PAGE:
Whatever It Takes: Geoffrey Canada’s Quest to Change Harlem and America


By Curtis J. Evans, Ph.D.

By Michael Frank, SPU Junior

 

Whatever It Takes: Geoffrey Canada’s Quest to Change Harlem and America
By Paul Tough
Mariner Books (reprint edition, 2009), 336 pp.

 

Paul Tough’s Whatever It Takes is a compelling account of the struggles and successes of African-American social activist and educator Geoffrey Canada’s attempt to find out what it would take to change the lives of the residents in New York City’s Harlem Children’s Zone, a 97-block area in central Harlem.

 

Tough tells the story of an ongoing experiment that Canada started to provide the children of Harlem with the educational resources that they need to be successful in the classroom and, hopefully, for the rest of their lives.

 

Guiding children through life

 

The main component of Canada’s experiment is what he calls “the conveyor belt,” a method that suggests students should be guided and taken care of from before they are born to the time they graduate from high school. This book examines the adversities of the impoverished population in America and shows how Canada is grappling with possible solutions to this institutionalized problem the country faces.

 

I started reading this book after I had returned from the Camden, New Jersey, service trip put on by the John Perkins Center at Seattle Pacific University. On the trip, our team was able to work on several projects and we were also able to aid teachers in the classroom at the Camden Forward School. I was encouraged to see the steps that different groups and individuals are taking to tackle this issue of social injustice in the United States. In the book in particular, the discourse on American poverty, the importance of changing the odds for those who are impoverished, and the hope that Canada brings to this issue was refreshing to my personal development as a future educator.

 

There is a chapter in Whatever It Takes called “Unequal Childhoods” that clearly outlines the statistics and symptoms of the state of social inequality and institutionalized racism within the United States, showing that the need for reform cannot start at adulthood or even at the primary level. To have an impact on the lives of these children, reform needs to start before the child is even born. That not only affects me as an educator but also as a future parent.

 

When I think about the opportunities that I want my children to have someday, I think about the care I will give to my wife when she is with child, the sessions I will attend to educate myself on child care, and the books I will need to read to be fully educated on the future of my children. Shouldn’t all children be able to experience that care and attention, especially where resources and finances are scarce? Is that what leads to this perpetual cycle of poverty in the United States? Canada seems to think so, and I am beginning to think the same way.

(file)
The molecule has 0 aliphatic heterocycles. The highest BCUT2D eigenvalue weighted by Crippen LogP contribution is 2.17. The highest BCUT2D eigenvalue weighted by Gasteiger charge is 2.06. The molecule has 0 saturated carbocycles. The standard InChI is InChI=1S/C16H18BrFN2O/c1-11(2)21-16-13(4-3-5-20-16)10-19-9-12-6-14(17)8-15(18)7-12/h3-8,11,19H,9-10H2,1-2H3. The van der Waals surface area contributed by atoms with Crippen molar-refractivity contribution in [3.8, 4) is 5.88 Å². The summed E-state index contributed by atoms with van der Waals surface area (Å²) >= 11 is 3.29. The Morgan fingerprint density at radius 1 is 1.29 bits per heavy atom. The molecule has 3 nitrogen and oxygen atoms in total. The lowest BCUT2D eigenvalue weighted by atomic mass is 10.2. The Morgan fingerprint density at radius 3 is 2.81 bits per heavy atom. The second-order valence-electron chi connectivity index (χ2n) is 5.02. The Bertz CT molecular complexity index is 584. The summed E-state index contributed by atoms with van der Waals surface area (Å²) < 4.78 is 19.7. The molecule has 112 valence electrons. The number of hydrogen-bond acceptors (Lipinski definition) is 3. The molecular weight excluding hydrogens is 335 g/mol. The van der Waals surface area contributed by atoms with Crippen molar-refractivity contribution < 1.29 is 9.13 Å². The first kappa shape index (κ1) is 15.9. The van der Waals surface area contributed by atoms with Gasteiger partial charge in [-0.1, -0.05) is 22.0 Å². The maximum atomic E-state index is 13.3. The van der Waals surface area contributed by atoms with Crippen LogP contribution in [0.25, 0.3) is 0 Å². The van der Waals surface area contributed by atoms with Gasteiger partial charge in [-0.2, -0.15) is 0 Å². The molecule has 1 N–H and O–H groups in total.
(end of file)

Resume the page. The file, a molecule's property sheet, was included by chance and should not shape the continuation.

Closing the gap

 

Because of this inequality, Canada proposes to close the gap between the rich and poor in America through educational reform and funding for those who do not have the same resources as middle-class citizens. In my own life, I have found it rewarding to have resources available to me without even thinking about from where they came or how lucky I am to have them. As a future educator, I hope to be able to provide similar resources to my students that I received growing up. I would like to see them not only better educated, but also experience the gap between the rich and poor growing smaller and smaller.

 

One of the most impactful lessons I received from Whatever It Takes was the importance of every child and to be able to care for him or her no matter what. There are many stories in this book that show some of the leaders of our day, and even Canada himself, coming from the poorest areas in the United States. Yet they became some of the most influential people in the nation.

 

So as an aspiring teacher, I know it is necessary for me to care for every child, no matter the child’s socio-economic background — and no matter how hopeless the child’s situation seems. Sometimes, just one person or group who care can change a child’s odds. Tough’s account is not only a gripping story, but also a powerful and continuing lesson from which educators across the nation can learn. As one of those future educators, I hope to give children the opportunities and attention they need to close the gap, and one day bring hope to future generations.

 

AuthorMichael Frank is a junior at Seattle Pacific University, where he majors in chemistry. He intends to become a high school chemistry teacher after graduating. He was born and raised in Denver, Colorado.







 



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